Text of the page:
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For people (like me) who came to the Mac from Windows, there's one big difference with many (but not all) programs when you close them. In Windows, closing the program's window usually (99.9% of the time) ends the program. It's removed from system memory (RAM), freeing up that space. On the Mac, however, that's not necessarily true. Sometimes you're just sending the window away, but the program is still running in the background. (Some programs do go away when you close the last window, but not the majority of them). 

This can have a big effect on your available memory. For example, I just took a look at the memory on my system in the Activity Monitor (which you'll find in the Utilities folder if you're on 10.5 or 10.6 – I can't remember when they changed the name, but it was called something else before that). One program had been up for about a week – NetNewsWire, my RSS reader (and a pretty good one it is, too, if you are looking for an RSS reader). It was using up 500 MB of RAM – half a gig! I sent it away (with Command-Q, which does completely end a program, just like going to the program's menu and selecting Quit) and started it over – and it came up using 75 MB.

Why the huge difference? As an RSS reader, it goes out to a lot of web sites (I have 130 feeds that I follow) and as I go through the new listings, many have graphics in them. Also, there's quite a few of them that I load up in the internal browser each day. NetNewsWire is caching the graphics (and probably the texts, too) so that if I go back to them, they are instantly available. Safari does this too, caching graphics and web pages (which is why if a page changes you don't always see the change without forcing Safari to refresh the page).

All that caching has to go somewhere. Some caching is done to disk, and some to memory. This is the decision of the programmer, so unless there's something in the preferences that lets you fine-tune what's cached, there's not much you can do about it.

Now, you won't run out of memory (unless you leave a lot of stuff running) because OS X will use swap space, or disk, to move out chunks of memory you haven't used recently (like that photo you were editing but haven't touched in a few minutes) for another program if there's no free memory. Of course, you could run out of free disk, and then you will be out of memory. But unless your disk started out with little free space, that's usually not an issue.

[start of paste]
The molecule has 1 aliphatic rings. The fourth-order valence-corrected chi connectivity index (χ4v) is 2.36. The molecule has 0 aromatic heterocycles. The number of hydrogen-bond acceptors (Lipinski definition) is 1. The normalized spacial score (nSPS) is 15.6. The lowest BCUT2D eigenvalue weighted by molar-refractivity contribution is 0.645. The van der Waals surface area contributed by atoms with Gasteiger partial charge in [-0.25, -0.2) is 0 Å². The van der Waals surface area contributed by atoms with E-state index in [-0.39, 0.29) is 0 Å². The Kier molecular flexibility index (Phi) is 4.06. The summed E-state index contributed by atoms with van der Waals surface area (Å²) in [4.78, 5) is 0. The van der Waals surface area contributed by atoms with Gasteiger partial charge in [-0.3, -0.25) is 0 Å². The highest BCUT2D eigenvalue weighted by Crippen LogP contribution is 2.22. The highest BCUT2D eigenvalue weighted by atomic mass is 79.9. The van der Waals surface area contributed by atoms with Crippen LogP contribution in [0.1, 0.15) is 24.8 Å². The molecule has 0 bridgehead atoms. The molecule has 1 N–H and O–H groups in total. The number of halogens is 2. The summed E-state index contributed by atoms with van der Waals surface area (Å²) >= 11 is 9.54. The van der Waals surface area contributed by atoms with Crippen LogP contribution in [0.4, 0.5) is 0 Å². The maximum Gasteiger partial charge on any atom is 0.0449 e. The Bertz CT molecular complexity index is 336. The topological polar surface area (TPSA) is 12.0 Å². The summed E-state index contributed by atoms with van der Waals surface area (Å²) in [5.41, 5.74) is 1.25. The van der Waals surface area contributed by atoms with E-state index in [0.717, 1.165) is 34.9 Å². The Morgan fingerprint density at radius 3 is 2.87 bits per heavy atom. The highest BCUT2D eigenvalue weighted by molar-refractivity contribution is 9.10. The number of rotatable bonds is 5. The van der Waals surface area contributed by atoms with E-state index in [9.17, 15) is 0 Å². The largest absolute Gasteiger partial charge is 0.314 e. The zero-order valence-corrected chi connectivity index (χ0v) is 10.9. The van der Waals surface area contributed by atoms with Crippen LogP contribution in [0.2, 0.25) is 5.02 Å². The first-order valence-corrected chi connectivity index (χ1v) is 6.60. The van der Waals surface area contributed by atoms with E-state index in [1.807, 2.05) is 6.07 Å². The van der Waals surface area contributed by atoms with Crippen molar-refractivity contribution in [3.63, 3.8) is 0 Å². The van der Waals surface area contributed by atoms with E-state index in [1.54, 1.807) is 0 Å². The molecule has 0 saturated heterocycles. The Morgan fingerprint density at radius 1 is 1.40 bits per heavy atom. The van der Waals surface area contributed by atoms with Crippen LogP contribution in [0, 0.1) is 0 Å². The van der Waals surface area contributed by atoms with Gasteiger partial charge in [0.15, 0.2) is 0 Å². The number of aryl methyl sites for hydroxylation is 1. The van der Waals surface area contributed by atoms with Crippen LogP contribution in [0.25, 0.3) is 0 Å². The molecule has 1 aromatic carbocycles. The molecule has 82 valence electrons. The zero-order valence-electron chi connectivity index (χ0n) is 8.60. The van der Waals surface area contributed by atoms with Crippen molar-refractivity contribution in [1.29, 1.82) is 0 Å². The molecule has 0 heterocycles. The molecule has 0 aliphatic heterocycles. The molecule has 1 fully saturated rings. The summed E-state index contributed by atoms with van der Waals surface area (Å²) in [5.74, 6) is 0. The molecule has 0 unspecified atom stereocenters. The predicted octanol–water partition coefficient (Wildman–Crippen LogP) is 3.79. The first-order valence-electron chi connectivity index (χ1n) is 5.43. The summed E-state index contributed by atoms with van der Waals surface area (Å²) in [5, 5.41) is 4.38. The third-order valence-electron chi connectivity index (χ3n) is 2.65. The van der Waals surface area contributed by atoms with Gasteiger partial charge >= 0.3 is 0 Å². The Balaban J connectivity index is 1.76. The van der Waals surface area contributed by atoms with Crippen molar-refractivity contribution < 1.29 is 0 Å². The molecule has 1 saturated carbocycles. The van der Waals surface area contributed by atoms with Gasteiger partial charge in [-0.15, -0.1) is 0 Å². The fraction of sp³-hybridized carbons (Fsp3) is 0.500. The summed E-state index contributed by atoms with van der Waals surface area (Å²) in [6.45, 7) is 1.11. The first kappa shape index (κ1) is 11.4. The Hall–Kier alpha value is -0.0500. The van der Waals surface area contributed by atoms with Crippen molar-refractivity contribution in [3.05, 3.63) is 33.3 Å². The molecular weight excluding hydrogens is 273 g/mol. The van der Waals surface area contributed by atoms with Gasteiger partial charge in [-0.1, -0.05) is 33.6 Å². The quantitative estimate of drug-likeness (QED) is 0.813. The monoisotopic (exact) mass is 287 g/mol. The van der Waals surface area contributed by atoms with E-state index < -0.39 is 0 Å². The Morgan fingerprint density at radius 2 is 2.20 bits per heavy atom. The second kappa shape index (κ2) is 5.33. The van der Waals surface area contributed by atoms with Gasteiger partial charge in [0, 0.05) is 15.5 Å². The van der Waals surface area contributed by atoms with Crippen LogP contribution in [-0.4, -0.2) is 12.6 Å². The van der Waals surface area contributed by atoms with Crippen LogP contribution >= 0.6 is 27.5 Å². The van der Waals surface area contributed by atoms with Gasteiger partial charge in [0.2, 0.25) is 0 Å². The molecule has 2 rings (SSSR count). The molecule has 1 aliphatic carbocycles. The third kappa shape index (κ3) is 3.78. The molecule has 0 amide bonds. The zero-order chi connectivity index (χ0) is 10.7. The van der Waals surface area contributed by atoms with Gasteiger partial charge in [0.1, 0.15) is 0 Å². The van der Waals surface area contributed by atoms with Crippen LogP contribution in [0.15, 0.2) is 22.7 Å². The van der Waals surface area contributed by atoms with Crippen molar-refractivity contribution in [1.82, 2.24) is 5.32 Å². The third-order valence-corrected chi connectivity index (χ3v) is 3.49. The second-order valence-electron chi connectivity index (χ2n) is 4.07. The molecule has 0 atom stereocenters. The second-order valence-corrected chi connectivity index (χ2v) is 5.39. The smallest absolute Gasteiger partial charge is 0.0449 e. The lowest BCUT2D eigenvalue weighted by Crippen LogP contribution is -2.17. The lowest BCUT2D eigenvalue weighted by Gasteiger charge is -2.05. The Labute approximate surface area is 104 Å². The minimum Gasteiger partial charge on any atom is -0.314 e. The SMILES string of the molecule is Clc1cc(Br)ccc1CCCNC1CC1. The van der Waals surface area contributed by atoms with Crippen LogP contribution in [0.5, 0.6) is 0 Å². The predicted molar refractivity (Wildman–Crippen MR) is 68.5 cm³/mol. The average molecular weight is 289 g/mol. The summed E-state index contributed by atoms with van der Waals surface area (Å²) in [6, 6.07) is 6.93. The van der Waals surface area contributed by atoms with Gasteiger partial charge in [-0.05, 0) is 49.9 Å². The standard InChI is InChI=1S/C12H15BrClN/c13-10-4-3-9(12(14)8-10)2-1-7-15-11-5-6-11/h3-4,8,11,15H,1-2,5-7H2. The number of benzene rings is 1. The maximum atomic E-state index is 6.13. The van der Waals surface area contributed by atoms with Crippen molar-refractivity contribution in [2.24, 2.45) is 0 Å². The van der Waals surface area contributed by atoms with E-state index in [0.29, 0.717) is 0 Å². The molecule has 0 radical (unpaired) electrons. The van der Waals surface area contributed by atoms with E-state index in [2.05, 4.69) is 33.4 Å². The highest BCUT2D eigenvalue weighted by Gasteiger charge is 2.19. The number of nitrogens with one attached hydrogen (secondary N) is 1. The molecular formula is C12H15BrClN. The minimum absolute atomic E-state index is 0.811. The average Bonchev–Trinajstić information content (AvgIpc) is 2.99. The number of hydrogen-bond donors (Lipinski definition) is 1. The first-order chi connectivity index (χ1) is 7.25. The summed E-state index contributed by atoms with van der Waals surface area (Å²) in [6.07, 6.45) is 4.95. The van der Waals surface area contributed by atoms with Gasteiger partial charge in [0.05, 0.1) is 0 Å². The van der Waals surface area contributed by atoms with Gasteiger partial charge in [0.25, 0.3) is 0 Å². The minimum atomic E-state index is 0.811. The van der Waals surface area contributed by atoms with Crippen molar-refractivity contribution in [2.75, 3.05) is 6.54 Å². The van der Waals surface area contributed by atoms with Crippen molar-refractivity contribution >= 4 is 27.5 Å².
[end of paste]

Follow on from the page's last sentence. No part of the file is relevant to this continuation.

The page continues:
But swapping is slow. You hard drive is many many many times slower than the RAM used by active programs. So it's a good idea to fully Quit a program every so often to free up the memory. I know at first for me this was an odd concept – I've closed all the windows, why is the program still showing in the Dock with the little "running" pip? Well, some programs (like NetNewsWire) can be doing a lot of work behind the scenes, even if there are no windows open.

Leaving something running in the background, like Pages, means if you go back to it a few minutes (or hours) later, it will spring to life immediately (since it is still running and doesn't have to go through all the startup work). If you've got a lot of memory, this can be a good way to easily speed up you machine (and one reason Terry White and I agree that getting as much RAM as you can will be the easiest and often cheapest way to speed up your computer).

But if you are RAM constrained – especially on an older system, where you might be limited to 1 or 2 GB of RAM total – you need to keep a close eye on the Dock, and send away programs you aren't using. Or if it's something like NetNewsWire, send it away every so often to free up memory.

httpv://www.youtube.com/watch?v=iAJ2AoEwDvY

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  • ViewRoyal

    Most Windows users who start using a Mac are used to the “Windows way” of running applications… When you close a document window, the application quits.

    On the Mac, there has always been a distinction between a document (a file created by an application) and the application itself. In actuality they are two different things, and usually are located in different locations on your hard drive. The applications usually reside in the Applications folder, and your documents usually reside in the user’s Document folder.

    It makes sense that closing a document window closes the document, but not the application.

    Imagine for example if you shut down a large application like Adobe Photoshop each time you closed an image document, and then having to launch the application again to open a new image document. That would be a very frustrating process… but not on the Mac, where you have control of the application and documents separately.

  • I would rather choose the behavior in preferences when I first use each application. In some apps, you know you’ll never use more than one window. In others, you’re going to use a ton of them.

  • Patrick

    Relax. Turn off your mind. Float downstream.